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Abstract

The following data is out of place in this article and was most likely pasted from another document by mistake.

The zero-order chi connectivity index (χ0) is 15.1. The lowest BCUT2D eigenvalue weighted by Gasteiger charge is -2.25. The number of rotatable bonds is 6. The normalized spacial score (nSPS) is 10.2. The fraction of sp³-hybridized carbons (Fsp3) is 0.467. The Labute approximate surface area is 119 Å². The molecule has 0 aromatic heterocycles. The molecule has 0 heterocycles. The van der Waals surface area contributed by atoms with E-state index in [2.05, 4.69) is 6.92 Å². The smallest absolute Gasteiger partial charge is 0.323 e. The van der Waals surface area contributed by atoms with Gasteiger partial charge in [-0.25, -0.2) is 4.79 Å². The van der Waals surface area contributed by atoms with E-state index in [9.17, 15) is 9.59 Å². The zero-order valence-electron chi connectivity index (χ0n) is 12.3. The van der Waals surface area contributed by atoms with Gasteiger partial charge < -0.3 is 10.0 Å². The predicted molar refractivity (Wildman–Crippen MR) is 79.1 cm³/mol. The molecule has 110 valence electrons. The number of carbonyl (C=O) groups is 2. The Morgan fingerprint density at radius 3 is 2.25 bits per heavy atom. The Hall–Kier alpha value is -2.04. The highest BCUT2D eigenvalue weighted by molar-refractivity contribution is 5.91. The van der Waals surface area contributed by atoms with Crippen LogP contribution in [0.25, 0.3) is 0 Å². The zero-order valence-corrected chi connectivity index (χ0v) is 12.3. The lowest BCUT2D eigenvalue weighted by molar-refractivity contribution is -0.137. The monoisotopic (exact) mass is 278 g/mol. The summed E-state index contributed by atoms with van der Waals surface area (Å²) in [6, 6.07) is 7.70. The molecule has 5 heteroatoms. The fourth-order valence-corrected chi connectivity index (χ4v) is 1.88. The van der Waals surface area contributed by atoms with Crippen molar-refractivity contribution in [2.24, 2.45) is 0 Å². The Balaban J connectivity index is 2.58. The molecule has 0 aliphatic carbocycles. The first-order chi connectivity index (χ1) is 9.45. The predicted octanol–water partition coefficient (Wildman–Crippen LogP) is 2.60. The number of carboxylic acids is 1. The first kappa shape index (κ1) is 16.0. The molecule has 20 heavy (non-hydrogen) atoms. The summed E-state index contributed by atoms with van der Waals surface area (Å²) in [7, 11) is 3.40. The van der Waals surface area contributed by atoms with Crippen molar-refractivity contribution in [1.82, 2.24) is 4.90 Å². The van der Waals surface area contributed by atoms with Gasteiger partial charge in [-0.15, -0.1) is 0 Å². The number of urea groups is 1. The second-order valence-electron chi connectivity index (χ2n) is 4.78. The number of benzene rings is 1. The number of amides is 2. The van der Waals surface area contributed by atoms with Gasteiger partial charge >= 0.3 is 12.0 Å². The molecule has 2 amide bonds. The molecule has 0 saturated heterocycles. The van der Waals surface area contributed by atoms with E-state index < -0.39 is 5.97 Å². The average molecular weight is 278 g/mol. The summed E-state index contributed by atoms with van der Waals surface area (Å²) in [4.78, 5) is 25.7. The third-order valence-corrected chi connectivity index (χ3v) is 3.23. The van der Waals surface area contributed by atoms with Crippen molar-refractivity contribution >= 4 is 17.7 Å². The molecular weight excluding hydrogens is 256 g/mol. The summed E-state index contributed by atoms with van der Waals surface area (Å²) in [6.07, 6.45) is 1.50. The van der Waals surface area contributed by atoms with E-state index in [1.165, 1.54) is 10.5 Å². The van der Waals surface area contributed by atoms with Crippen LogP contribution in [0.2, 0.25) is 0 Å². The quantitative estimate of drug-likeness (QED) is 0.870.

Aim: We investigated the effect of macrophage differentiation on the chemotactic activity to invade local damaged muscle using in vitro models of muscle injury. Methods: C2C12 cell myoblasts, and J774 cell macrophages were used. The “killed-C2C12” cells were combined with live C2C12 cells (live:killed C2C12 = 1:0.5) as a partially damaged muscle model. The J774 cells were stimulated with LPS and DEX. The chemotactic activity of J774 cells was examined using TAXIScan device. Results: Although the velocity of J774 cells was little affected by each type of C2C12 cells (live, killed and combination), the directionality of the J774 cells was increased. The highest directionality of J774 cells was observed when the ratio of live-:killed-C2C12 cells was 1:0.5.The TLR4 and CD11c expressions of LPS cells were higher than those in both Ctrl and DEX cells. The LPS cells were strongly stained around the cell membrane by phalloidin, but the F-actin expression in DEX cells was in an orderly line along the long axis of cells. DEX cells showed stretching toward C2C12 cells, and their length/width ratio was higher than that in both Ctrl and LPS cells. Although the chemotactic activity of LPS cells disappeared completely, DEX cells exhibited accelerated chemotactic activity toward damaged muscle cells. The MCP-1 production in live-:killed-C2C12 cells was higher than that in the live-C2C12 cells. The CCR2 expression in DEX cells was higher than that in both Ctrl and LPS cells. Conclusion: Our conclusion is that: 1) the chemotactic activity of macrophages toward areas of damaged muscle induces more live myoblasts than damaged cells, 2) the chemotactic activity of macrophages is not due to velocity, but depends on the directionality toward damaged muscle cells, and 3) macrophage differentiation influences their chemotactic activity toward damaged muscle cells through the expression of CCR2 and/or F-actin.

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